Princeton Capital Blog

This Week’s Market Commentary

April 9th, 2012

Monday’s bond market has opened in positive territory following early stock weakness. As expected, the stock markets are showing sizable losses as they react for the first time to Friday’s Employment numbers. The Dow is currently down 153 points while the Nasdaq has lost 40 points. The bond market is currently up 7/32, which with Friday’s strength after pricing was issued, should improve this morning’s mortgage rates by approximately .250 of a discount point.

Worth noting is that this morning’s early selling has brought the Dow below 13,000 again. It is early in the day and a lot can happen between now and closing, but closing and staying below 13,000 should bode well for the bond market and mortgage rates. That was a threshold that was difficult to cross, so giving it up could signal further stock losses in the immediate future. This would create a flight-to-safety scenario that would likely bring funds from stocks into bonds.

There is no relevant economic news scheduled for today or tomorrow. The rest of the week brings us the release of five economic reports that are relevant to mortgage rates, in addition to a couple of Treasury auctions that have the potential to be influential on the bond market and mortgage pricing. Corporate earnings season also kicks off this week, which will be instrumental in stock market direction and possibly mortgage rate movement.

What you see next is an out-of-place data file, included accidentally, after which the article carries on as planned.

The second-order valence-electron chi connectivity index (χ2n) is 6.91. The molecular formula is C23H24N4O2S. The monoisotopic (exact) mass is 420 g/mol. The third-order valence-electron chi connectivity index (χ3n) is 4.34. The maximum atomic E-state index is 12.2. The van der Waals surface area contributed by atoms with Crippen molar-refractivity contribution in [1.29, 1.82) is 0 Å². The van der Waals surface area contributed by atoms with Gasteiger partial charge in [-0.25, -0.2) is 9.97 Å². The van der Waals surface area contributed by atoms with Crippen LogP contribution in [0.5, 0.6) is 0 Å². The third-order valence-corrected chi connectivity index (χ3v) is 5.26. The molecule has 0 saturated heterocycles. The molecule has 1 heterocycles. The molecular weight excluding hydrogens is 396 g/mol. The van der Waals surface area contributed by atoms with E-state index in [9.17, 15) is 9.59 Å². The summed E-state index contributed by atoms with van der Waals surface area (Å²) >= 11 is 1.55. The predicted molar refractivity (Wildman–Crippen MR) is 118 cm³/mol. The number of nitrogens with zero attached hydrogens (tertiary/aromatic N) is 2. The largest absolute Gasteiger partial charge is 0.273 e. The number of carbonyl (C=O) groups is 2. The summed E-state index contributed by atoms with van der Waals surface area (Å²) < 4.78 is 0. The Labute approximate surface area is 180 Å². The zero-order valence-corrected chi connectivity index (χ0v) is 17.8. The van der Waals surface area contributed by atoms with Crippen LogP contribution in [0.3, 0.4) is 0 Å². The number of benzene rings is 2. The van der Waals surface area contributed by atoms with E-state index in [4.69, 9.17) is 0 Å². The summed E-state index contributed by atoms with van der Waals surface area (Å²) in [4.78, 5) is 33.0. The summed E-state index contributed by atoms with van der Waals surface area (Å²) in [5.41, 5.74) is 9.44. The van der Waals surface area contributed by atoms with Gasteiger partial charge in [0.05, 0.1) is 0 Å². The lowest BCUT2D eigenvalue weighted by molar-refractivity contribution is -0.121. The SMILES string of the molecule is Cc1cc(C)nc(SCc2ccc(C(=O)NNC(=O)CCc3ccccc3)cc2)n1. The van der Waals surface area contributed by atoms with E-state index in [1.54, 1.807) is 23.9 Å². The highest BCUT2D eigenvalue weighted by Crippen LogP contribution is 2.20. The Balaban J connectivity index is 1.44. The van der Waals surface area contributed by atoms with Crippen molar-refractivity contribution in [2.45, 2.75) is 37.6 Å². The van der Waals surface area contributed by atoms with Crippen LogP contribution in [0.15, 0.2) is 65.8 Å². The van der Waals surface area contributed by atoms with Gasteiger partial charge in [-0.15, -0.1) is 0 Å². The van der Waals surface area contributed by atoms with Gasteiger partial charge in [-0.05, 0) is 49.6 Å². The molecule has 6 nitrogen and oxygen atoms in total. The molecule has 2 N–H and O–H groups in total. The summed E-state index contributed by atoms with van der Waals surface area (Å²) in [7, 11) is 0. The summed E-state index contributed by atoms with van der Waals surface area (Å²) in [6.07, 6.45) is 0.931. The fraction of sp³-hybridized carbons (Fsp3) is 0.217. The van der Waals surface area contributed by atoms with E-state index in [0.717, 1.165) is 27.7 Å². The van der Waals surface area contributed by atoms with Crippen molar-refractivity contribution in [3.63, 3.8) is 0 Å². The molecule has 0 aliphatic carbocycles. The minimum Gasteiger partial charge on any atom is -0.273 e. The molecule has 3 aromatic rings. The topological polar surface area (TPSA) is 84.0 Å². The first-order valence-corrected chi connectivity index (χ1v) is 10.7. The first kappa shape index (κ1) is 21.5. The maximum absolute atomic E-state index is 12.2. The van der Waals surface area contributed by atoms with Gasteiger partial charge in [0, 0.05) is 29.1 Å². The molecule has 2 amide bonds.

The first report of the week comes Wednesday afternoon when the Federal Reserve will post its Fed Beige Book report at 2:00 PM ET. This report is named simply after the color of its cover and details economic conditions throughout the U.S. by Federal Reserve region. Since the Fed relies heavily on the contents of this report during their FOMC meetings, its results can have a fairly big impact on the financial markets and mortgage rates if it reveals any significant surprises. Unexpected signs of strong economic growth or rising inflation would be considered negative for bonds and mortgage rates. Slowing economic conditions with little sign of inflationary pressures would be considered favorable for bonds and mortgage pricing.

Overall, look for the most movement in rates the latter part of the week due to the Producer and Consumer Price Indexes being released and the two Treasury auctions that are scheduled, but this morning was a good start. There is also a high probability that the stock markets will also influence bond trading and mortgage rates due to earning releases that could disappoint the markets. I am expecting it to be an active week for the mortgage market, so please maintain contact with your mortgage professional if still floating an interest rate.

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